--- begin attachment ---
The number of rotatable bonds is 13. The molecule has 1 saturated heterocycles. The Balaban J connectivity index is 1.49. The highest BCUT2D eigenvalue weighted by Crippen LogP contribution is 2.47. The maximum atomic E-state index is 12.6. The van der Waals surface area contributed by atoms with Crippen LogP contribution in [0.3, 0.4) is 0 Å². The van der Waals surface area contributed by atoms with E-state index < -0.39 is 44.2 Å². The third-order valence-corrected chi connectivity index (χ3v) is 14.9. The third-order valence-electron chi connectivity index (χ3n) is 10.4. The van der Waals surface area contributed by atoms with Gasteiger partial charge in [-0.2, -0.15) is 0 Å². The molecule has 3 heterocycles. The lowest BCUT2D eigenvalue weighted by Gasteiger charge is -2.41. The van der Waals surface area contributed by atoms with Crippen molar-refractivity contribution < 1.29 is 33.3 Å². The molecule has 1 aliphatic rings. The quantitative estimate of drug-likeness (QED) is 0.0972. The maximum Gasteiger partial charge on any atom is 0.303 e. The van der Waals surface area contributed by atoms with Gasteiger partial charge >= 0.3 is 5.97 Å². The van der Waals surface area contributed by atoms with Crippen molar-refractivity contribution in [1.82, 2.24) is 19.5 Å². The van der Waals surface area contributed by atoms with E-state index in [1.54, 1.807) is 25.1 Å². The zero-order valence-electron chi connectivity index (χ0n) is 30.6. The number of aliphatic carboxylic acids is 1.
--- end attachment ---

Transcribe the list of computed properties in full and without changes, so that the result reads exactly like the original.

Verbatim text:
The number of rotatable bonds is 13. The molecule has 1 saturated heterocycles. The Balaban J connectivity index is 1.49. The highest BCUT2D eigenvalue weighted by Crippen LogP contribution is 2.47. The maximum atomic E-state index is 12.6. The van der Waals surface area contributed by atoms with Crippen LogP contribution in [0.3, 0.4) is 0 Å². The van der Waals surface area contributed by atoms with E-state index < -0.39 is 44.2 Å². The third-order valence-corrected chi connectivity index (χ3v) is 14.9. The third-order valence-electron chi connectivity index (χ3n) is 10.4. The van der Waals surface area contributed by atoms with Gasteiger partial charge in [-0.2, -0.15) is 0 Å². The molecule has 3 heterocycles. The lowest BCUT2D eigenvalue weighted by Gasteiger charge is -2.41. The van der Waals surface area contributed by atoms with Crippen molar-refractivity contribution < 1.29 is 33.3 Å². The molecule has 1 aliphatic rings. The quantitative estimate of drug-likeness (QED) is 0.0972. The maximum Gasteiger partial charge on any atom is 0.303 e. The van der Waals surface area contributed by atoms with Gasteiger partial charge >= 0.3 is 5.97 Å². The van der Waals surface area contributed by atoms with Crippen molar-refractivity contribution in [1.82, 2.24) is 19.5 Å². The van der Waals surface area contributed by atoms with E-state index in [1.54, 1.807) is 25.1 Å². The zero-order valence-electron chi connectivity index (χ0n) is 30.6. The number of aliphatic carboxylic acids is 1.